What a fucked up thing to do to a small, confused boy

I will try and remember to bump this tomorrow daytime, so that the daytime people can comment too. Maybe someone will have some helpful advice.

Best xxxxxx

MommyMayhem Wed 12-Jan-11 03:23:20

I would suspend all contact until you have some family counselling in place. If he wants to see the DC that much, he will agree to it.

He sounds very immature. Not that that means he is necessarily a bad parent, but it seems like he needs some professional guidance.

Rockmaiden Wed 12-Jan-11 03:54:48

Thank you both.

Seems's like I am thinking along the right lines.

When we first seperated he was so worried about losing contact with the kids and I promised him that would never happen and that I would never stop him seeing the children so I now feel like i'm going back on that promise but thing's change and so has his attitude to his son.

Family counselling would be a good idea, may not work as planned as while dad INSISTS that his new partner ( a lovely woman I might add who is very welcome in my children's lives ) attends all child related events etc. he makes it very clear that my partner (also a lovely woman) is not welcome. Will try suggesting it to him as something has to change for DS's sake.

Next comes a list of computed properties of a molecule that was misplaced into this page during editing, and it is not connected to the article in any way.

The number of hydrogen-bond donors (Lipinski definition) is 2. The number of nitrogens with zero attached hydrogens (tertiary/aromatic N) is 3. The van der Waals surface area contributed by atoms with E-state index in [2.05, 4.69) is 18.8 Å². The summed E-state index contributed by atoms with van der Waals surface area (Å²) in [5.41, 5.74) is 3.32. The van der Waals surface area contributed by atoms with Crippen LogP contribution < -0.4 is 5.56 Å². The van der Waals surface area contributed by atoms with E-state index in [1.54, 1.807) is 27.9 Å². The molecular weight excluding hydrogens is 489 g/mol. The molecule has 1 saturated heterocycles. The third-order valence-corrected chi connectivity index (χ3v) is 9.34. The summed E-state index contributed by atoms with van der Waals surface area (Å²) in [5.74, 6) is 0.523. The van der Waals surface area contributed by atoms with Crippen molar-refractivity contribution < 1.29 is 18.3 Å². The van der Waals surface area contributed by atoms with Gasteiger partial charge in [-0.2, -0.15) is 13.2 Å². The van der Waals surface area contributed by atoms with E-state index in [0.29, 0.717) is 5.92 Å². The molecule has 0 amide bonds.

He is immature and always has been, to be fair he is 24 years old and when I was a young silly school girl he seemed so grown up and mature, feel like I have now aged more then he has but I suppose children do that to you.

MommyMayhem Wed 12-Jan-11 04:02:34

It would not be fair for him to insist that his partner is there, but not yours. Do your partners live with each of you?

By the way, you are not going back on your word, you are just saying that all of you need some professional input.

Rockmaiden Wed 12-Jan-11 04:08:27

It isn't fair no but it is what he does.

Yes both our partner's live with us. I have been with my partner for 3 years now, and he has been with his for 2 years.

His partner is a lovely woman and I really like her so have no problem including her in anything that is organised, after all she plays a big part in my children's life.